It's been very interesting. It's been mixed. People who I have spoken with have gone to the U.S. dozens of times to work in various industries, and it has been critical to their livelihood and to support their families. So for them, it has been a great solution because it's a legal way people can go to the U.S., work for a seasonal period, and come back. With illegal immigration -- going across the border without papers -- coming back isn't really a possibility. It's very dangerous to come back every year, so people miss their families and essentially can't leave [the U.S.], so for them to be able to come back is a great benefit. Obviously, being promised a prevailing wage in the U.S. [is a good thing]. When they do get it, it's much higher than the 70 to 100 pesos they'd normally make [in Mexico]. 

Have their experiences been negative or positive?

The issue of labor fraud here is a problem. For example, one woman has had three experiences with it, one of which paints the complexity and ridiculousness of the level of fraud happening. She thought she was going to be getting a visa to clean houses in the U.S., and so she was told by this recruitment agency that she would have to take a housekeeping course to go through the process of getting her visa. She took the course, was given her diploma, paid thousands of pesos to get this diploma, and never heard from them again. You have instances such as these where people pay incredibly high recruitment fees to these labor recruiters for jobs that don't exist at all. Or maybe they do exist, but they'll pay very high fees, which is illegal in the U.S. and Mexico, but there's really no enforcement on that, so it continues to happen. The common thread there is that even though these issues exist with labor abuse, there will always be people who apply and try to go [to the U.S.] because of the opportunity that it could present to them.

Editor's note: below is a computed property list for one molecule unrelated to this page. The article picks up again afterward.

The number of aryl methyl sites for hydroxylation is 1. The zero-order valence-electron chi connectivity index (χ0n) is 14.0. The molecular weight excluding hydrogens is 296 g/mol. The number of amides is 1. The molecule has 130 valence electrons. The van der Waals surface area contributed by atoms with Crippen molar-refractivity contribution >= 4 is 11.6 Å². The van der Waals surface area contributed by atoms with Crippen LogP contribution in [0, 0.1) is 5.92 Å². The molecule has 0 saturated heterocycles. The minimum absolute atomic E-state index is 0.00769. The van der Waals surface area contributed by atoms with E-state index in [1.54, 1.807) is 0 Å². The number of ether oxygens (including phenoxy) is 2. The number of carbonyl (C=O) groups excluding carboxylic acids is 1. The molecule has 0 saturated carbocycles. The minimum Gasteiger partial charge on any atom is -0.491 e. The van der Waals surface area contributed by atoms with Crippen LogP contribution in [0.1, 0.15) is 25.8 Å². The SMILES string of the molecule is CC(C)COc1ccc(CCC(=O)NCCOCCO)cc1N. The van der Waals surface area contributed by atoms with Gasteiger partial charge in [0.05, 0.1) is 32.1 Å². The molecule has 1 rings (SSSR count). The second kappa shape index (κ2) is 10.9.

Also, when I talk about the guest worker program, I'm talking about the H2 visas, which are basically H2-A and H2-B Visas. H2-As are what people get mainly from Mexico. I believe around 93 percent of people who come with H2-A visas to the U.S. are from Mexico. H2-B visas are essentially anything outside of agricultural work, so like carnival workers and landscapers. Upon working on this film, what I've realized is that the implications of the program reach beyond this issue of labor recruitment, and that's why I've expanded it to create this bi-national [U.S. and Mexican] perspective because not only are these issues affecting Mexican people, but American people. So I am really curious about the greater picture of where the guest worker program fits into the global economy.